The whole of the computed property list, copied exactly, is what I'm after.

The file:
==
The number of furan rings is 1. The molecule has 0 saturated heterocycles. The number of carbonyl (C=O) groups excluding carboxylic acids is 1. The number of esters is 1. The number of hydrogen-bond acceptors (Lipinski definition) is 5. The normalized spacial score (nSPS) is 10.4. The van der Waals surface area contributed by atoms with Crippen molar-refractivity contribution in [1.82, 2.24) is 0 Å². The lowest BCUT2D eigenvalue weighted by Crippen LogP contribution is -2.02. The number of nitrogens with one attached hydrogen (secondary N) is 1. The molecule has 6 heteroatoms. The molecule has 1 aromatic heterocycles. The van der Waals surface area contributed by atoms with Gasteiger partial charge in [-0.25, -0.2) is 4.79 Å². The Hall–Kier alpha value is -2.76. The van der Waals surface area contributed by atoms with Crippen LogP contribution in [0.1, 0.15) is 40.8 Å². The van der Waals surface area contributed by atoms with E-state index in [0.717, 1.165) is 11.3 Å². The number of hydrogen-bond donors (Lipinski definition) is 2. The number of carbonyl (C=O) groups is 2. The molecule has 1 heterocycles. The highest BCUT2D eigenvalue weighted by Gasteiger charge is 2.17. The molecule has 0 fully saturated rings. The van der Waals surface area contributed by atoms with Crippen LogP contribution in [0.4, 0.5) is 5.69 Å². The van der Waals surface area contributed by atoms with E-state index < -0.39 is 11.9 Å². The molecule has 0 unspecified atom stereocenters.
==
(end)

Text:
The number of furan rings is 1. The molecule has 0 saturated heterocycles. The number of carbonyl (C=O) groups excluding carboxylic acids is 1. The number of esters is 1. The number of hydrogen-bond acceptors (Lipinski definition) is 5. The normalized spacial score (nSPS) is 10.4. The van der Waals surface area contributed by atoms with Crippen molar-refractivity contribution in [1.82, 2.24) is 0 Å². The lowest BCUT2D eigenvalue weighted by Crippen LogP contribution is -2.02. The number of nitrogens with one attached hydrogen (secondary N) is 1. The molecule has 6 heteroatoms. The molecule has 1 aromatic heterocycles. The van der Waals surface area contributed by atoms with Gasteiger partial charge in [-0.25, -0.2) is 4.79 Å². The Hall–Kier alpha value is -2.76. The van der Waals surface area contributed by atoms with Crippen LogP contribution in [0.1, 0.15) is 40.8 Å². The van der Waals surface area contributed by atoms with E-state index in [0.717, 1.165) is 11.3 Å². The number of hydrogen-bond donors (Lipinski definition) is 2. The number of carbonyl (C=O) groups is 2. The molecule has 1 heterocycles. The highest BCUT2D eigenvalue weighted by Gasteiger charge is 2.17. The molecule has 0 fully saturated rings. The van der Waals surface area contributed by atoms with Crippen LogP contribution in [0.4, 0.5) is 5.69 Å². The van der Waals surface area contributed by atoms with E-state index < -0.39 is 11.9 Å². The molecule has 0 unspecified atom stereocenters.